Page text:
Over five albums, Guy Garvey's lyrical themes have moved from youthful urban discontent to pub gossip to love and heartbreak to domesticity and childrearing, and now he's looking back towards his own childhood with reminiscence. At this rate, we can anticipate that the band's seventh or eighth record will be a meditation on retirement and the British health care system, but if anyone can do it with aplomb, it's Garvey. This is a band that knows how to age gracefully.

Standout tracks: The Birds, Lippy Kids, Jesus Is A Rochdale Girl, High Ideals
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12 of 13 people found the following review helpful
5.0 out of 5 stars 5 out of 5! Once again, greatness. But slows down near the end..., March 22, 2011
By 
Thomas White (Bel Air, MD United States) - See all my reviews
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I'm a HUGE fan of Elbow. All of their albums have a unique flavor to them, while still sticking to their overarching style. Build A Rocket Boys! certainly does not disappoint in the slightest bit. It's a great follow-up to 2008's near-perfect The Seldom Seen Kid (my favorite Elbow album.) My only gripe with it is that it slows down about halfway through the album and never picks up the pace again. Open Arms begins to break out of the slow pace, but the second half still begins to feel like a Guy Garvey solo album rather than Elbow. And "The Birds (Reprise)" was just a bit throwing the theme over the top, having an old man sing it, reflecting on his time at home. But if that's your thing....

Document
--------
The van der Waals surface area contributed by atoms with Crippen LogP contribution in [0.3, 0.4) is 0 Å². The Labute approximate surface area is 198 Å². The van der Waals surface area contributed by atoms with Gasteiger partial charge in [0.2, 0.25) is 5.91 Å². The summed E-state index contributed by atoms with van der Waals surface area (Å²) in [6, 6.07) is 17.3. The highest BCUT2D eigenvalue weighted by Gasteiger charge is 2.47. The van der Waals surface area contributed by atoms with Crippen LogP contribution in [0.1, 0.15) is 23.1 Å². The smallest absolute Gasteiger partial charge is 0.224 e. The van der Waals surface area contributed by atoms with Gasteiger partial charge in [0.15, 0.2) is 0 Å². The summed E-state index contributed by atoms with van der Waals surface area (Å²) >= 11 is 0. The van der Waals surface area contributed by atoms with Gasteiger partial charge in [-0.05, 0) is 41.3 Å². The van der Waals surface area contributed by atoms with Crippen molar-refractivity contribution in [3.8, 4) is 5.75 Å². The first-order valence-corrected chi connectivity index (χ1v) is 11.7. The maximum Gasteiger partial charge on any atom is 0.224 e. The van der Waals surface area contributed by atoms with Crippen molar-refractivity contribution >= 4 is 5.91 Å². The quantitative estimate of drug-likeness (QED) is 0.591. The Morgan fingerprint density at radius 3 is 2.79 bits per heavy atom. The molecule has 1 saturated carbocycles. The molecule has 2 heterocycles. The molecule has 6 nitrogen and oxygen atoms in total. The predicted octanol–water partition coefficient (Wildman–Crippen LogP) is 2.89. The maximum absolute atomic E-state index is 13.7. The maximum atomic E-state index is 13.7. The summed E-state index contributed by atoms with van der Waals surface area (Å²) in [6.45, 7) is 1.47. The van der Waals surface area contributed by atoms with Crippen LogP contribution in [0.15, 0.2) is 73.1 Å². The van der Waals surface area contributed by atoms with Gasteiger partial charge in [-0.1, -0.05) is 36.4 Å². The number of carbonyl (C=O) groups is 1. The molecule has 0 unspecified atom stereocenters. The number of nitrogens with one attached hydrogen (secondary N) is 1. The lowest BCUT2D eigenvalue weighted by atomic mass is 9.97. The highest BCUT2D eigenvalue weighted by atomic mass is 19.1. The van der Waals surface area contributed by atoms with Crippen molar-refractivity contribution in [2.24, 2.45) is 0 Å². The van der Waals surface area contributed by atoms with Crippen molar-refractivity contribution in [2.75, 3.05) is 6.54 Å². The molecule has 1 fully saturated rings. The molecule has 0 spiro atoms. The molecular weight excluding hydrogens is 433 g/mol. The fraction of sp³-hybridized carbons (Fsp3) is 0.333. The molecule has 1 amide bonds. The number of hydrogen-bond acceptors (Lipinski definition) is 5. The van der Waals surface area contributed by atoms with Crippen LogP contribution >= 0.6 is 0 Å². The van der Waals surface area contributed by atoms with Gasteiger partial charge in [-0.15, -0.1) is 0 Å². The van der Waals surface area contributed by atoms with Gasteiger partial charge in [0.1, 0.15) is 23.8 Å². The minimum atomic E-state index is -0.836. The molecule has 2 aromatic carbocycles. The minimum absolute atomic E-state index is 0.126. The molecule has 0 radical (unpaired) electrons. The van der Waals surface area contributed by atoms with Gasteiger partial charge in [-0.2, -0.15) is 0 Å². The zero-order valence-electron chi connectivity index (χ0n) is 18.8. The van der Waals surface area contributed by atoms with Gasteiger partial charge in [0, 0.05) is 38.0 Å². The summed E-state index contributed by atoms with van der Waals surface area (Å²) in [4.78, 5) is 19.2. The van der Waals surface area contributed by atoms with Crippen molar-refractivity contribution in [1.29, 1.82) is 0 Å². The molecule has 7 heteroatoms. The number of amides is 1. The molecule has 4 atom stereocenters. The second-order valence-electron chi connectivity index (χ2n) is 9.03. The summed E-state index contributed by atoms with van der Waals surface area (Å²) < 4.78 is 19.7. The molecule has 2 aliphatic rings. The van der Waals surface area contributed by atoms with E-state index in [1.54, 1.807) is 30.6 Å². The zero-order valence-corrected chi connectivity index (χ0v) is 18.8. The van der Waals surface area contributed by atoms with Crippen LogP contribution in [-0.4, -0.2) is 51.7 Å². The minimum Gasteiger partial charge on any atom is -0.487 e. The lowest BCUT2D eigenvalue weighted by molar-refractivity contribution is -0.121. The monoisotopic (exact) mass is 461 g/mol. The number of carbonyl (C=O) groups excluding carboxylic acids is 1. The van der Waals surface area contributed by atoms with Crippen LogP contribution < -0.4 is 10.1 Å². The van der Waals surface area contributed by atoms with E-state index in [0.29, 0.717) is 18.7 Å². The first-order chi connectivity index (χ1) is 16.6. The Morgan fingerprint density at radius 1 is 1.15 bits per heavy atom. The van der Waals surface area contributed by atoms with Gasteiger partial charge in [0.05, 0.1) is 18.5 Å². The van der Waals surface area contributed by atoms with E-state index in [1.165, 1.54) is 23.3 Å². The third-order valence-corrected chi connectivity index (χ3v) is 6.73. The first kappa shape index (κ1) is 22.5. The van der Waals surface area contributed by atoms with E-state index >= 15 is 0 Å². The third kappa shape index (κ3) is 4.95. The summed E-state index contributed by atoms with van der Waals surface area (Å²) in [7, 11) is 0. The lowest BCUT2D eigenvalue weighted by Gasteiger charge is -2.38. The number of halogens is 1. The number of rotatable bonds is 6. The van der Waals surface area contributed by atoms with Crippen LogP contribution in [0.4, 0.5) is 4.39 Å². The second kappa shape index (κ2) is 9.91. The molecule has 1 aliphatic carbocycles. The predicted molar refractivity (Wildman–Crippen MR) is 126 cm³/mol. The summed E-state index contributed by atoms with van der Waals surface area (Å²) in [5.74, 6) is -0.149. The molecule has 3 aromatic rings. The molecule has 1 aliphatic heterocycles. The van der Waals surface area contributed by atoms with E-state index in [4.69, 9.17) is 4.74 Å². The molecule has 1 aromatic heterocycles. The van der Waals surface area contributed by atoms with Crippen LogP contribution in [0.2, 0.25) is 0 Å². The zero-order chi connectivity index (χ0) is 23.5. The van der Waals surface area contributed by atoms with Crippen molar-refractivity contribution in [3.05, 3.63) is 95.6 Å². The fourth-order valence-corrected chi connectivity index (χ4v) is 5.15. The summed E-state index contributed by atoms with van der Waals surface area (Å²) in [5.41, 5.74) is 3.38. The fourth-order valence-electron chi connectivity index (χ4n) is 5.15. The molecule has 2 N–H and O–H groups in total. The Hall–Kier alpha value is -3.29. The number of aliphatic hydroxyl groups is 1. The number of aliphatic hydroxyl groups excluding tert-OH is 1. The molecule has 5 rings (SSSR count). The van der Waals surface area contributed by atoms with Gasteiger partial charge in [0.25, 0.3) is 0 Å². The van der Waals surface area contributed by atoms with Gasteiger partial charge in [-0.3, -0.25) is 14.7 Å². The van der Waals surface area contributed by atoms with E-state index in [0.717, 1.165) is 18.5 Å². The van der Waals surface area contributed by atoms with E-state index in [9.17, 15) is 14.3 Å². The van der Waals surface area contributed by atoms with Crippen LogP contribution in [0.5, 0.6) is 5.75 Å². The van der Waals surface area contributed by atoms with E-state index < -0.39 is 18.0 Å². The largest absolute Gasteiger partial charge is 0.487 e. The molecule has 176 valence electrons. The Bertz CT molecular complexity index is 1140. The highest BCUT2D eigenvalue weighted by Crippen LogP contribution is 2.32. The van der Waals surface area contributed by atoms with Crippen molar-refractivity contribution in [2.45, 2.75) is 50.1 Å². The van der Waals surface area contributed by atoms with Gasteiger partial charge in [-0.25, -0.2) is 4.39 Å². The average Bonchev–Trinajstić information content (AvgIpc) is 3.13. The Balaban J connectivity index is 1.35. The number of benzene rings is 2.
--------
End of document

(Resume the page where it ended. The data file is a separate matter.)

Lyrically, it's another masterpiece. I think some of the greatest lyrics ever by Garvey and some of the greatest lyrics ever period. Really the lyrics are what brings this album into the upper echelon of music.

I'd really give it a 4.5 out of 5 stars, and that's just comparing it to Elbow's other work. If this were to go against the pop music of today it would be an 11 out of 5 stars. I'm sure I'll be listening forever.

UPDATE: After listening to this multiple more times, it has grown on me and I am increasing it's score to a 5 out of 5. Still not the biggest fan of "The Birds (Reprise)" but it's the only lacking track on the album, and the rest is pure musical and lyrical genius. A great-follow up to their last success. Every album has it's own flavor, and this one's just took a little getting used to.
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9 of 10 people found the following review helpful
5.0 out of 5 stars Elbow - Do they know those days are golden?, April 12, 2011
This review is from: Build a Rocket Boys! (Audio CD)
For the first time in their long career Elbow release an album as one of the mainstays of British music as opposed to a perennial aspiring contender. Its easy to forget that prior to the "Seldom Seen Kid" their album sales would not have been sufficient to fill a large Manchester pub as opposed to their recent epic homecoming gig at the Manchester Evening News Arena which was one of the most memorable nights in years. In every sense Seldom Seen Kid was a game changer for a band who had looked like they might drift out music lauded with critical praise but lacking mass popular acclaim.

On this fifth album they quietly and confidentially produce a record, which shows a band comfortable in its own skin. It does have some echoes of their best album "Leaders of the Free World" which was packed with big songs and thoughtful ballads, which took a while to register with music lovers, but once they got it they were locked into the Elbow "cell" with the key thrown away. There was little chance of the band producing Seldom Seen Kid 2 not least since Guy Garvey has admitted that the lead up to the album consciously felt "like a last-chance effort last time," and as a result they threw in everything and the kitchen sink. Pressure comes in different forms and follow ups can be equally tricky but on "Build a rocket boys" Elbow have succeeded and more.